Today, I’m putting up a special treat. It’s also late because school is closed and the munchkin has finally decided to give me some time to work. I have 15 minutes or so. He can’t tell time yet, so he could just be counting to 15. Anyway, here is the opening for my newest project, Crossing Bedlam. Still not 100% certain I like calling this post-apocalyptic. Maybe near-apocalyptic? Downtrodden? What’s a dystopia again? (Or a topiary as my computer has suggested I called it. *eye roll*)
Warning: There is a little swearing and some violence.
Her breathing ragged from running for so long, Cassidy wipes sweat from her scarred brow and flicks a long, blonde bang out of her chocolate eyes. The decade of unchecked growth has turned the park into a messy forest, which is harder to traverse than expected. Roots catch her booted feet and she bounces off thick tree trunks while focusing more on listening for her pursuers and companions. Crashing footsteps and disturbed squirrels come from every direction, so she chooses the one with the least amount of noise and prays that it brings her out of the wilderness. Cassidy is tempted to draw her gun and make a stand, but she knows the prison guards are only doing their job. More importantly, bullets are not cheap and she is the only member of group who is armed. At least as far as she knows since the seven prisoners could very well be hiding homemade weapons.
Glancing over her shoulder, Cassidy frowns at the bright orange jumpsuits of her panting companions. The six men and one woman stand out in the early morning forest, making it easy for the guards to see them through the trees. None of them have bothered to stop and remove the prison garb, which cost one of their former allies his life. It was a mistake that Cassidy still regrets since it happened when she ran off to distract the guards. Thanks to her stolen uniform, the blonde has managed to send several groups in the wrong direction, but it meant abandoning the others. Sadistic murderers and traitorous thieves though they may be, she broke them out for a reason and every death is lost money and time. She notices that two of the men in the back are still sporting the drying blood and brain matter from the deceased, neither of them caring about the gore.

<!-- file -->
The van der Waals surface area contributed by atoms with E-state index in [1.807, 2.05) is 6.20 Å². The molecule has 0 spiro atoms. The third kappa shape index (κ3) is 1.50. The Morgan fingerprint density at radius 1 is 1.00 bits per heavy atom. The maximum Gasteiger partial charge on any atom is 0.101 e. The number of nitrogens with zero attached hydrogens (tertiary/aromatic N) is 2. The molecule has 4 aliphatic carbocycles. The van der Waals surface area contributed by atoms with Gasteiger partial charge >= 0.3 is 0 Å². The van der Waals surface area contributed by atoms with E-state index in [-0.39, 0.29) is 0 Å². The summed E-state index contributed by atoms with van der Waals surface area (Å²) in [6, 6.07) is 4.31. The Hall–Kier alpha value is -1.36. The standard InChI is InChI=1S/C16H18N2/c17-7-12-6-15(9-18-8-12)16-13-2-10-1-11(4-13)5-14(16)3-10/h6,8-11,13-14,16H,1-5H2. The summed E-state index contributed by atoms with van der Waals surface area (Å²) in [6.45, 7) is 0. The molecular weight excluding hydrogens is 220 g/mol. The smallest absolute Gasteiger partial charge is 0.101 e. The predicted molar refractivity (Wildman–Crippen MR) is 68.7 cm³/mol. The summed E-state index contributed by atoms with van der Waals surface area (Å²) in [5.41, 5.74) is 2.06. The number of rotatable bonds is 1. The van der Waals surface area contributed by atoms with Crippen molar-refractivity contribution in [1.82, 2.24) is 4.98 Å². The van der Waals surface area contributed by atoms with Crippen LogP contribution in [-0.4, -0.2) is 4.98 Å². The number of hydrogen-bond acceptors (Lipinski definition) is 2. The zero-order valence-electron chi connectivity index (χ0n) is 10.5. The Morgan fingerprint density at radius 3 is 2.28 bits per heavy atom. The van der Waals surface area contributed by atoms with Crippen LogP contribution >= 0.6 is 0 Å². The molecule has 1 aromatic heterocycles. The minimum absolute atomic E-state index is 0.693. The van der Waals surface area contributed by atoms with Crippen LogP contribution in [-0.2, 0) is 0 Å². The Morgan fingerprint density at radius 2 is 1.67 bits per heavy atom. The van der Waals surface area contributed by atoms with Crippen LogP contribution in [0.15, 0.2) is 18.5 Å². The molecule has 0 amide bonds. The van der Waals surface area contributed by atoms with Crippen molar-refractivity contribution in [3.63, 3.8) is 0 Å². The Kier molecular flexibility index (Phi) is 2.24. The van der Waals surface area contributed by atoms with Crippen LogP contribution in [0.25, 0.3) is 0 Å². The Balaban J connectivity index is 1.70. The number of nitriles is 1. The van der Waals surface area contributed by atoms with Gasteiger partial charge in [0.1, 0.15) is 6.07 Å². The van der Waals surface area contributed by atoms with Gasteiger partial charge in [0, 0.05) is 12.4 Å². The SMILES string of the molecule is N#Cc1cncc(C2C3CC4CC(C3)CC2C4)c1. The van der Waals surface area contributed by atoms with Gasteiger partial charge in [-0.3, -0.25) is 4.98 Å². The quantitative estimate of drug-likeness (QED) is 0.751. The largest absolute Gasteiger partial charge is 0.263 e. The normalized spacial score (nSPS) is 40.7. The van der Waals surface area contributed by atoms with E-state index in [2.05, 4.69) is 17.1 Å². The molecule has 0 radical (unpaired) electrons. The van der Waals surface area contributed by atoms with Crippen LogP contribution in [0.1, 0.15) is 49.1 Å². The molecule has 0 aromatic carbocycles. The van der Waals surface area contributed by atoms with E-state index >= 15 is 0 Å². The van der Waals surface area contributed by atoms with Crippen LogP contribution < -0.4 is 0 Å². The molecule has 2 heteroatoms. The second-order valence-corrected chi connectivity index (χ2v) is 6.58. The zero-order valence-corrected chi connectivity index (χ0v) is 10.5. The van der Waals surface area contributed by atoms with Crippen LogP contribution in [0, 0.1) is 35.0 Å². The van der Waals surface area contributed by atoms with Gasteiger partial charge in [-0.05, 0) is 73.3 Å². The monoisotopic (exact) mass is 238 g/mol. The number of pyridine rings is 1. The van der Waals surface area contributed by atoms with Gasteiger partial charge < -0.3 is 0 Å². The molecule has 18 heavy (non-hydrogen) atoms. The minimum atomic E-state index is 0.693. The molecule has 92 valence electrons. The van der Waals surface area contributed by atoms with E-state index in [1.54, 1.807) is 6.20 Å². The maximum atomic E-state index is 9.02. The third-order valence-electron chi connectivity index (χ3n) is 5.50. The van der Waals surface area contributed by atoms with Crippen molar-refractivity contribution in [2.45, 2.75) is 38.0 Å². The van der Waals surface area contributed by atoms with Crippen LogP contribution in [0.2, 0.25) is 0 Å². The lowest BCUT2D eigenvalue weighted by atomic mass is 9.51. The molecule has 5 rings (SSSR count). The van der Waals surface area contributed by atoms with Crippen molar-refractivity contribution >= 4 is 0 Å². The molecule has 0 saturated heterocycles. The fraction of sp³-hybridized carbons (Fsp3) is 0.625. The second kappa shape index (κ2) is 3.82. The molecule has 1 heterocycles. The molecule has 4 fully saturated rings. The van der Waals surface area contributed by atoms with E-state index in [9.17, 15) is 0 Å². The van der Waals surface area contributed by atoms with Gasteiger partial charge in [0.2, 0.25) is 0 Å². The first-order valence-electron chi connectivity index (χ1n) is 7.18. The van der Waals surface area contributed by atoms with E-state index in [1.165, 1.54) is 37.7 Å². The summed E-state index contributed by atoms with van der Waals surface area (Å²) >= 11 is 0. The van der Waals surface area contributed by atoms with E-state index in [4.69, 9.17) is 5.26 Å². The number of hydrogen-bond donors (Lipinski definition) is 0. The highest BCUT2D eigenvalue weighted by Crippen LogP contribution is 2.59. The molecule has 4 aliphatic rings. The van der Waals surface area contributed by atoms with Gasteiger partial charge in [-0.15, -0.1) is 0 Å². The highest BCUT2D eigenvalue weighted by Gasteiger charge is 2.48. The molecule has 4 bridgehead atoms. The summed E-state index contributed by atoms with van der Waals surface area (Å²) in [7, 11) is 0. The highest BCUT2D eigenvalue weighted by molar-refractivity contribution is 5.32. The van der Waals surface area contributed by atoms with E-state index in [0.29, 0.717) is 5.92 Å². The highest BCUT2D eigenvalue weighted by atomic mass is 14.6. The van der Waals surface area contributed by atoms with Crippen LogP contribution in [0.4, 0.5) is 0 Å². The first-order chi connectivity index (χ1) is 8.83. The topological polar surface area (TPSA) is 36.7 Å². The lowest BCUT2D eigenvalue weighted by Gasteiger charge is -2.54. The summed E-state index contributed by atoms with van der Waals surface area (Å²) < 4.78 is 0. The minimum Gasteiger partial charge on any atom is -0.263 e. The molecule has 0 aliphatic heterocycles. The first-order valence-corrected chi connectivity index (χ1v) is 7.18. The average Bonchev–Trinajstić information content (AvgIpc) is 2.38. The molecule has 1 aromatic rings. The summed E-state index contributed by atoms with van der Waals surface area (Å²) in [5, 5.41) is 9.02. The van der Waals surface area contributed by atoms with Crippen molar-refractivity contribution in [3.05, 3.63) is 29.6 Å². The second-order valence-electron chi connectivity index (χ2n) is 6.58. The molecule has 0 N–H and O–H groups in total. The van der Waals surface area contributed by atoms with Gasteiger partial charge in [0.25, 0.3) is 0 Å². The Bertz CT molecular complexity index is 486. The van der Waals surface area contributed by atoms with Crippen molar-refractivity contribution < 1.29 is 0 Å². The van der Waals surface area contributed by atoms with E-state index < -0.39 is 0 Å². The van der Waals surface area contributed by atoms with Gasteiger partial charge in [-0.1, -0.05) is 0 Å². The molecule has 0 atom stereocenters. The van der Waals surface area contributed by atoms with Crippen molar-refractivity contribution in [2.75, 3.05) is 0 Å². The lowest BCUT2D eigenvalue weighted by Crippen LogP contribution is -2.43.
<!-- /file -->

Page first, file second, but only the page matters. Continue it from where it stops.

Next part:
Without them uttering a word, Cassidy is sure they are hoping the others are killed and act as a distraction. She is surprised none of them have attempted to betray the group and escape in the chaos, but she senses that her insurance is paying off. Strapped and locked to their right ankles, strange devices blink and occasional hum to remind the prisoners that they have to behave. Until they figure out where their unexpected savior has hidden the remote for the small bombs, the escapees have to be on their best behavior. From what Cassidy can tell, this takes a lot of effort for some of them and she can feel their stares boring into her back. Having survived the Shattered States of America for ten years, she has become used to the waves of mistrust and aggression, but these people are on a level that even makes her skin crawl.
Cassidy hears the snap of a branch to her right, drawing her attention to a trio of faint shadows in the distance. At first, she thinks it is a group of guards and is about to veer to the left when a foul smell hits her nose. The stench is sweat, urine, rotten food, and a feeble attempt to cover the other odors with a strong perfume. It is the last smell that gives Cassidy hope since real Wilders would never bother to use, much less trade, for artificial scents. Waving her arm and pointing toward where she prays is salvation, she charges ahead and breathes easier when the others match her pace. A high-pitched yelp is heard soon after she passes the huddled group and she peeks to see one of her companions has kicked a Wilder. His reward is a rusty fork to the thigh, which gives him a painful limp as he continues and grumbles about getting revenge on the smelly scavengers.